Something I noticed recently… with Mytho, love is heavily associated with self-sacrifice and self-destruction.
One of his most important character traits, the one that sticks even when his heart is gone, is his desire to protect people, even when that desire leads him into dangerous and painful situations. (Rushing into a burning building to save a bird, hurting his leg in the process of catching Duck when she falls.)
When Mytho’s corrupted by the raven’s blood, it’s almost like he’s demanding reciprocation for that self-sacrificing spirit: I’d give up my life to save you, so you should be willing to give up everything for me.
And while we don’t ever actually get to see what happened in the Prince and the Raven, a lot of the story seemed to revolve around people destroying themselves for the sake of Prince Siegfried’s love: The people of his kingdom fought for it, making them easily exploited by the Raven, the Prince’s most devoted Knight died trying to protect him, and Princess Tutu effectively dies when she confesses her love.
But then when Mytho gets to the world of Gold Crown Town, things get a bit complicated. Neither Fakir nor Duck want to die for Mytho, although they undeniably care about him. And as Mr. Cat says, “You can’t marry on that feeling [Of being willing to die for someone] alone.”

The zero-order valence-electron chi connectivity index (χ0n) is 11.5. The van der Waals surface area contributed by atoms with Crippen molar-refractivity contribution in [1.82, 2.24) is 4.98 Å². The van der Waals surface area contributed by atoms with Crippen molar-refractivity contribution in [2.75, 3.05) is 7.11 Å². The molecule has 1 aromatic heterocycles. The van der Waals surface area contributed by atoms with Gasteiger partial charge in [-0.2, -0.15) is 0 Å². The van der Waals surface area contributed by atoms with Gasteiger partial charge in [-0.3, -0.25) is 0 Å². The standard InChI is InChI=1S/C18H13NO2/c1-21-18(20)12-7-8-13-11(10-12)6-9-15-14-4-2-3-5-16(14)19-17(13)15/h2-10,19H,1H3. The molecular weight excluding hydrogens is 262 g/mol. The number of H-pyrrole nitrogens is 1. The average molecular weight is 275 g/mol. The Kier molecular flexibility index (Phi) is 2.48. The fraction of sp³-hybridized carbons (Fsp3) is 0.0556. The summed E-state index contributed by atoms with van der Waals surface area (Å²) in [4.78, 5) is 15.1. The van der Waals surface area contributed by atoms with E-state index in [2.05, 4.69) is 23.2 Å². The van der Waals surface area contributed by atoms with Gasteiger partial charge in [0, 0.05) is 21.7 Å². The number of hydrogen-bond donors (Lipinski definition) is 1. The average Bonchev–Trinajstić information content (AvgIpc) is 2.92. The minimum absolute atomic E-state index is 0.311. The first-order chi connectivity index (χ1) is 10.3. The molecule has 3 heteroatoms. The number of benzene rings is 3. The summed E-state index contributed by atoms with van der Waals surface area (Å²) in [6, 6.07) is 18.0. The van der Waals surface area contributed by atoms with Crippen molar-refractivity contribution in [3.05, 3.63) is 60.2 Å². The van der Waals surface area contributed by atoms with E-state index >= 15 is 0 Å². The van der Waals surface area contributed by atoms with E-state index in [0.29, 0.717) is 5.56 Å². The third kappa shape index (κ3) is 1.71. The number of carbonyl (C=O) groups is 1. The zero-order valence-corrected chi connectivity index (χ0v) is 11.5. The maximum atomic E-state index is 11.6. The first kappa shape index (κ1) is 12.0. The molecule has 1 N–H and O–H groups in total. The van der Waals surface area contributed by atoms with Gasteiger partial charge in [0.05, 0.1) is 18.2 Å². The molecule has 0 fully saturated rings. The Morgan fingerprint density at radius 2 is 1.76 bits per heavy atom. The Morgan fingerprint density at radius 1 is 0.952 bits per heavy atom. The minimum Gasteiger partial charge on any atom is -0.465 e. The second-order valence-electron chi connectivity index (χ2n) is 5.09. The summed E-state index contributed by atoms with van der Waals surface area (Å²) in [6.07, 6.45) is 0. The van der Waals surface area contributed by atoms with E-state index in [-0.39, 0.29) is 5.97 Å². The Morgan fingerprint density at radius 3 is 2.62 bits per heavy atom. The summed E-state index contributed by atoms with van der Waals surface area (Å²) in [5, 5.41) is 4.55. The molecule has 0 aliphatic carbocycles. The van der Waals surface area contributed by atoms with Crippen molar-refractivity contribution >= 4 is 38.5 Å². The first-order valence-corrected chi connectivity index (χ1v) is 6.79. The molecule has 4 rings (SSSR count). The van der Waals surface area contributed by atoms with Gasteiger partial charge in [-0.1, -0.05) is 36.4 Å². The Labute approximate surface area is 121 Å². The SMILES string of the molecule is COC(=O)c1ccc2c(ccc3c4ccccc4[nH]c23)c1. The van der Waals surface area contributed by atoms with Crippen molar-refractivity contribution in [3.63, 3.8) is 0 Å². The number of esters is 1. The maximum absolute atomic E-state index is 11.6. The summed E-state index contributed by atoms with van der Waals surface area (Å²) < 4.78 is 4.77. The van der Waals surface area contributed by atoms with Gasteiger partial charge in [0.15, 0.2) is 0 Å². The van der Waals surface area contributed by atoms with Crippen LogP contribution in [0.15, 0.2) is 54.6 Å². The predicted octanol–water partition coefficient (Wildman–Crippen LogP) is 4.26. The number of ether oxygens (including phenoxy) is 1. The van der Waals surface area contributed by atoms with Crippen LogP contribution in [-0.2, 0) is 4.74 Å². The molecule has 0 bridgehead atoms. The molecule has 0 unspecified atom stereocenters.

It’s really not that big a surprise that, when the battle with the Raven starts going south, Mytho’s grand plan is to shatter his heart again just so he can go through gathering it back up, re-fighting the Raven, and then killing himself afterwards. And the show doesn’t hesitate to portray this as a terrible plan. (Certainly, things would have turned out much worse for Rue and Mytho if he’d gone through with it.)
The message seems to be that “Self-sacrifice is all well and good, but it’s not the be-all and end-all of love.”
I guess that also explains why Fakir was so frustrated and a jerk about Mytho’s self-destructive sacrifices, and stopped Princess Tutu from confessing her love in front of Kraehe. (Well, I never noticed it until this analysis) He knows the consequences of self-sacrifice because he is the end result of it.
His own parents died by sacrificing themselves to protect him and as much as it shows their love for him, they are dead. They can no longer be with him and it left him hurt and lonely. Then seeing Mytho going around, casually throwing himself into danger and almost dying from his crazy antics, probably drove Fakir crazy. He wants see people live. He doesn’t want anymore people dying or getting seriously hurt, when there could be better ways to handle it. As pure and well intention as it is, sometimes it causes more trouble than its worth.
Then the scene where Princess Tutu/Ahiru was going to speak her words of love and turn into a speck of light, basically sacrifice herself; Fakir stops her because he knows it’s not going to help even Mytho in the long run and he outright says its stupid.
Funny how later, he stabs his hand and wants to rush into the attacking crows to save Ahiru. :P (Though it was last resort)